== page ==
Behind the Palace Doors: Five Centuries of Sex, Adventure, Vice, Treachery, and Folly from Royal Britain

Behind the Palace Doors: Five Centuries of Sex, Adventure, Vice, Treachery, and Folly from Royal Britain

Michael Farquhar

Language: English

Pages: 320

ISBN: 0812979044

Format: PDF / Kindle (mobi) / ePub

Spanning 500 years of British history, a revealing look at the secret lives of some great (and not-so-great) Britons, courtesy of one of the world’s most engaging royal historians
Beleaguered by scandal, betrayed by faithless spouses, bedeviled by ambitious children, the kings and queens of Great Britain have been many things, but they have never been dull. Some sacrificed everything for love, while others met a cruel fate at the edge of an axman’s blade. From the truth behind the supposed madness of King George to Queen Victoria’s surprisingly daring taste in sculpture, Behind the Palace Doors ventures beyond the rumors to tell the unvarnished history of Britain’s monarchs, highlighting the unique mix of tragedy, comedy, romance, heroism, and incompetence that has made the British throne a seat of such unparalleled fascination.
• stories covering every monarch, from randy Henry VIII to reserved Elizabeth II
• historical myths debunked and surprising “Did you know . . . ?” anecdotes
• four family trees spanning every royal house, from the Tudors to the Windsors

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Edward to marry her. “I thank God it fell out better than I and my dearest and best trusted could have devised or imagined though we have beat our brains out these three years,” she wrote. While this “revelation” may have been merely a weak attempt by Arbella to extricate herself from the Seymour marriage debacle, another pronouncement really did make it seem as if she had gone mad. Most people in their right mind would have been bathed in relief had the queen’s government essentially winked at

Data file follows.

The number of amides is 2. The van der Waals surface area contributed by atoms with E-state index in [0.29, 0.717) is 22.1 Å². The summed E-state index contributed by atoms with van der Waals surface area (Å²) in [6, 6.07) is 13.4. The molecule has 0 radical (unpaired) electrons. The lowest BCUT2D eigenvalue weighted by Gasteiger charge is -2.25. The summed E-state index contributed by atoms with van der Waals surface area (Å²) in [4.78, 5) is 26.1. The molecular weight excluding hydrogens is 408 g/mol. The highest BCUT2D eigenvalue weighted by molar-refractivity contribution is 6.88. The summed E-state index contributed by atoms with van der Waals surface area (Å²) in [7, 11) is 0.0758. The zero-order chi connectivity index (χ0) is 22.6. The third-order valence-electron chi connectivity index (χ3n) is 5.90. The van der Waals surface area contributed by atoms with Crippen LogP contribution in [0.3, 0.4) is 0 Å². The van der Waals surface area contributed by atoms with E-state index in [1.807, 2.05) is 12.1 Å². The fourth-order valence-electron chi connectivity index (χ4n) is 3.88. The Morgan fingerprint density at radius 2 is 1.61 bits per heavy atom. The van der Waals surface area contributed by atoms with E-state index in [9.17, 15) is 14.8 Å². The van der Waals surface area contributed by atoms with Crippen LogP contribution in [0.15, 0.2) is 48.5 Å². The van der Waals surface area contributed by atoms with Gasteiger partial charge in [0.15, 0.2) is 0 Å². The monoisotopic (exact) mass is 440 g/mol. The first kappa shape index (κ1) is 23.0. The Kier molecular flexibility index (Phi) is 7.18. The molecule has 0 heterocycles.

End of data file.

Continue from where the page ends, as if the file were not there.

hacked to pieces and buried beneath the floorboards of his palace. His treatment of Sophia Dorothea was arguably even crueler. She was shut up in a castle prison, deprived of her children, for the rest of her life. Such was the situation when Queen Anne, Britain’s final Stuart monarch, breathed her last and George, as her nearest Protestant relative, was proclaimed king. Almost immediately upon his arrival, he became the object of ridicule. There was just something vaguely absurd about the dull,

II, and George I before him. As a matter of fact, all three generations availed themselves at various times of the same mistress, Madame d’Elitz, who was rather ancient by the time she deflowered Frederick when he was sixteen. (When someone once observed that there was nothing new under the sun when it came to Madame d’Elitz’s promiscuity, the English politician and wit George Selwyn is said to have retorted, “Or under the grandson.”) Frederick was abandoned in Hanover as a little boy of seven

apartments “in great alarm, in her shift, or with very little clothes.” The men turned their backs to save the queen the embarrassment of being seen in such a state, but she came right up to them and told one to go immediately and fetch a doctor in Richmond. King George III was in a terrible state, suffering through the early stages of what would soon become a nightmare of madness. The fifty-year-old monarch was seized by violent stomach pains that left him hunched over in agony. These were

always be blue and unclouded,” he confided to his brother Ernest. Nevertheless, he was prepared to do his duty and to love Victoria the best way he could. “How is it,” he wrote to her, “that I have deserved so much love, so much affection? … I believe that Heaven has sent me an angel whose brightness shall illume my life.” The young cousins, both twenty years old, spent many hours together after their engagement, kissing tenderly, reveling in each other’s company, and planning their future. But

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